We agree wholeheartedly that a bomb in Iranian hands would be pernicious in many ways and that it should be prevented by any reasonable means if not at all cost. We doubt, however, whether this can be accomplished. The new sanctions package that was at last adopted by the U.N. Security Council had to be watered down to the point of doubtful effectivity in order to gain Russian and Chinese consent. Even so, the countries have since been blowing hot and cold about their compliance—and its practical significance remains in question, especially in respect of such vital aspects as energy, banking, and supply of air-defense systems that might doom any attack plan. Persuading the Iranians by other means that forswearing the nuclear option would be better for them is definitely worth a try, but the prospects are dim.

Like it or not, then, it looks as though we will have to contend with a nuclear-armed Iran. Are the ayatollahs rational enough to be contained and deterred by Israel’s pre-existing nuclear reputation, not to mention U.S. overt and overwhelming power? Once the Iranians cross the threshold, will the region settle into an unfortunate but manageable balance of terror—or will they toss their bomb at Israel regardless of the national and personal suicide it means? Our historical research offers no clear answer to this question, and the two of us hold different opinions that are no better informed than those of other lay observers. What we did learn from studying the mistakes of the Egyptians and Soviets in 1967 is that embracing any option, and especially a massive military intervention, just because something has to be done is a potentially calamitous way to conduct policy—the first rule of warfare being that whatever can go wrong will go wrong.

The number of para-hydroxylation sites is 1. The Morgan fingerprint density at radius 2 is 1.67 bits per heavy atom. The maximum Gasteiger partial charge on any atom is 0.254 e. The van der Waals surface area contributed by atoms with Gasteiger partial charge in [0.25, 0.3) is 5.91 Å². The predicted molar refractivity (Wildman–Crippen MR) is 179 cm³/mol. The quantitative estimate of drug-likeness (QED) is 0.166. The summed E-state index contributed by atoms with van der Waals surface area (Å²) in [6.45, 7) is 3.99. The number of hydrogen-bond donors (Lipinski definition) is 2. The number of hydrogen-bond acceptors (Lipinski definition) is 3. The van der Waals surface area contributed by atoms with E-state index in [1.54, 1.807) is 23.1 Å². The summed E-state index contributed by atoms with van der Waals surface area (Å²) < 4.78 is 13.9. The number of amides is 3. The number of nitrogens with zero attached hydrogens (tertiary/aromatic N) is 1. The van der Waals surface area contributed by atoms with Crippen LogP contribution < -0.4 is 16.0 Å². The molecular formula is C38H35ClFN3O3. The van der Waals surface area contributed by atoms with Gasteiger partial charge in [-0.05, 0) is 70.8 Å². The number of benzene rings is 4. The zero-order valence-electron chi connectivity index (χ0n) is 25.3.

At a conference in Washington last October, our faces must have betrayed our dismay when a panel including a U.S. general and his Israeli counterpart came within an inch of explicit calls to bomb Iran forthwith. Someone at our table, clearly exhilarated by the prospect, noticed and asked our opinion, which was “heaven forbid.” “So, you’ve been deterred!” he sneered. You bet.

Isabella Ginor and Gideon Remez are research fellows at the Truman Institute of the Hebrew University in Jerusalem. Their book, Foxbats Over Dimona, won the Silver Medal in the inaugural award of a new book prize from the Washington Institute for Near East Policy.